COViD-19 and Climate Change – A systems problem requiring a systems solution
I am writing this from home in the middle of the COViD 19 crisis. A lot of the world’s normal, day-to-day activity has rightly shut down to protect vulnerable populations, and yet, facing the certain serious future impact of climate change, we have been much slower to act to protect vulnerable people. With the COViD-19 virus, we can use physical distancing to slow down the spread and impact, but when it comes to climate change, there will be no way to slow it down when the serious impacts come — we have to do the risk reduction right now, while we still have a very narrow window of opportunity. This means flattening the curve of impact to below what human and natural systems will be able to cope with, just as we have done with COViD 19 and hospital capacity.
A very substantial stimulus funding package is likely to be rolled out globally from the end of 2020 and it seems likely from comments made at the current on-line Global Solutions Summit that the G20 may well be called upon to coordinate it, like they did after the 2008 financial crisis. However, this time it is very clear that investments will need to reduce the systematic risk of pandemics and climate change to protect the lives of even more vulnerable people who have slipped or will slip back into poverty, considering potential knock-on effects of food insecurity and increasing lack of access to basic services. This is a huge challenge which can best be done by improving social, economic and green infrastructure and ensuring it delivers much better outcomes for every dollar invested, what is called sustainable infrastructure.
While considerable progress is being made globally in the funding of sustainable infrastructure in both retrofit and new build scenarios, integrated systems-scale planning is still weak. This is in part due to a lack of tools, standards, and certifications for integrated planning at the upstream, policy and the ‘enabling conditions’-end of the infrastructure planning and development cycle. This weakness especially applies to finding the right combination of projects at the right cost to meet long term social and economic service needs, climate resilience, and support ecological preservation and regeneration rather than destruction. The now intensifying global pandemic and associated global economic recession driven by the spread of yet another zoonotic disease (transmission from wildlife to humans) makes it starkly clear that in many regions of the world, these objectives are not well-balanced; rapid urbanization, continuing habitat loss, climate change, and declining biodiversity are all driving greater human-wildlife interaction and resulting impacts. This is due in part to a lack of clear processes for systematically integrating information in planning on social aspects like employment, health and income, critical issues like land ownership and use, and natural capital and biodiversity, increasing climate risks, and how to bring participatory equity into planning and decision-making. These sectors are often managed in isolation by different departments in national and local governments.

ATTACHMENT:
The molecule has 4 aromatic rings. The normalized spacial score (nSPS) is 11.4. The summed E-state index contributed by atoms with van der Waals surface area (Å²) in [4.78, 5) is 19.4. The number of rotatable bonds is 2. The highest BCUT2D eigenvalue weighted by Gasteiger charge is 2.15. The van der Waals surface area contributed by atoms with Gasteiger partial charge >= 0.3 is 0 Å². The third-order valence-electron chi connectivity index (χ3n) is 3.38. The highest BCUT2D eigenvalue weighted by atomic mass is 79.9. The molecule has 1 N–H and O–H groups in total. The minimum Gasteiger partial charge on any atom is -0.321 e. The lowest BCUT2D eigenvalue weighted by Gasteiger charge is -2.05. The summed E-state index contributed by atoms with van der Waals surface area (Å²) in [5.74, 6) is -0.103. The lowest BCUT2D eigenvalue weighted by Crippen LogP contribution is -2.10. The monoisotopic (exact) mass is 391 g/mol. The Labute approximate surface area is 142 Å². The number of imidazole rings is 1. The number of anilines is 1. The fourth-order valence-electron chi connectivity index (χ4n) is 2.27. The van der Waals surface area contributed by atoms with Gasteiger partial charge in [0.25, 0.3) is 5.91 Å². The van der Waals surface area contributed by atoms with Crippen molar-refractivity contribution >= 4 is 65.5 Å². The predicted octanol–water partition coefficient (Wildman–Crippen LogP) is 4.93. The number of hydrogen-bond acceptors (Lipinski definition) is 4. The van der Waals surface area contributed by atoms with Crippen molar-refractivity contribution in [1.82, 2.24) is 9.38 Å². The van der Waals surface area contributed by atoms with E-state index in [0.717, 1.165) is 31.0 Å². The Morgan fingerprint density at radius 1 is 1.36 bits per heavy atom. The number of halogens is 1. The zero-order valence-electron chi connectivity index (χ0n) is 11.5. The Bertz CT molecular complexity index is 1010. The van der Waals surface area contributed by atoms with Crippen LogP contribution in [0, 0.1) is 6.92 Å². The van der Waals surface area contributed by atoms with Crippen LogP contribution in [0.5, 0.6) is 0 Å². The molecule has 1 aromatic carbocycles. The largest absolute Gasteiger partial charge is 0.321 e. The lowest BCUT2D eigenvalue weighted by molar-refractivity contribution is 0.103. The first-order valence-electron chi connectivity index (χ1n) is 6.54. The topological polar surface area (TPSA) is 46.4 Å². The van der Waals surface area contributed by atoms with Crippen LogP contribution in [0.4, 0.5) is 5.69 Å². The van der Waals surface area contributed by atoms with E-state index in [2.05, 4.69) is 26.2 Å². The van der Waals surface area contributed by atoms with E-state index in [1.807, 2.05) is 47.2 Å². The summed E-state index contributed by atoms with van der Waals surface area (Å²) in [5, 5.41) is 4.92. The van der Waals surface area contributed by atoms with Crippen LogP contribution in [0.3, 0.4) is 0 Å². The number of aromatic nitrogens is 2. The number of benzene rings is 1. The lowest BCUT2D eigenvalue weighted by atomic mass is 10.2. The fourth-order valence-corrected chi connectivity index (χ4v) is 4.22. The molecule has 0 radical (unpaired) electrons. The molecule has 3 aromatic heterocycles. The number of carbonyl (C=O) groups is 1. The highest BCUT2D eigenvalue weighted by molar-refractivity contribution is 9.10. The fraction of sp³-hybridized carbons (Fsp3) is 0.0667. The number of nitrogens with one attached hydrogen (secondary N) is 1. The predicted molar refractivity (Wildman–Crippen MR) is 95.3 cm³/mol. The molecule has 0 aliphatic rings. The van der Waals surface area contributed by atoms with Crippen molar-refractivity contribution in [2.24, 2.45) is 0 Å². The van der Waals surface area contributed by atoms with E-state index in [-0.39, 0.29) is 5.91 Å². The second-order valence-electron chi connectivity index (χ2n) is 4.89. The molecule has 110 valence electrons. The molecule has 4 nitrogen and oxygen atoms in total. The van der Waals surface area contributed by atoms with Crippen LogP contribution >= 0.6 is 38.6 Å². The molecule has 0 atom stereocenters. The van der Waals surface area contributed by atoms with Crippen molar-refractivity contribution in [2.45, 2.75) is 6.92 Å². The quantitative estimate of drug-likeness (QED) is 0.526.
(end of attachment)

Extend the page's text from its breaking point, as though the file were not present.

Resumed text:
Fortunately, new modelling tools are becoming available to bring these aspects into an integrated approach to decision making at both national and local scales, and Resilience Brokers have been working hard to develop and demonstrate them in cities and regions around the world. This approach can help mobilise more affordable integrated systems solutions, such as technologies for decentralised generation, storage and use of renewable energy, water supply, waste management in circular systems and electric mobility, and nature-based solutions for cooling and managing flooding in urban areas. These tools can also help identify essential services provided by ‘natural infrastructure’—i.e., functioning ecosystems—and their relative costs and benefits compared to, or complementary with, engineered systems.
We need to deliver quality sustainable infrastructure on a scale significant enough and at an affordable price to help meet the 2030 Agenda for Sustainable Development. This needs to embrace the post-2020 framework of the Convention on Biodiversity (CBD) for habitat preservation and conservation as well as revised country commitments on climate mitigation and adaptation under the Paris Agreement. In order to do this a variety of policy changes, new data systems and funding vehicles will be necessary to facilitate integrated systems planning and de-risked investments in critical infrastructure across all sectors and we have brought together a large multi-disciplinary group to explore this and provide advice on this in the lead up to G20 meetings in November 2020.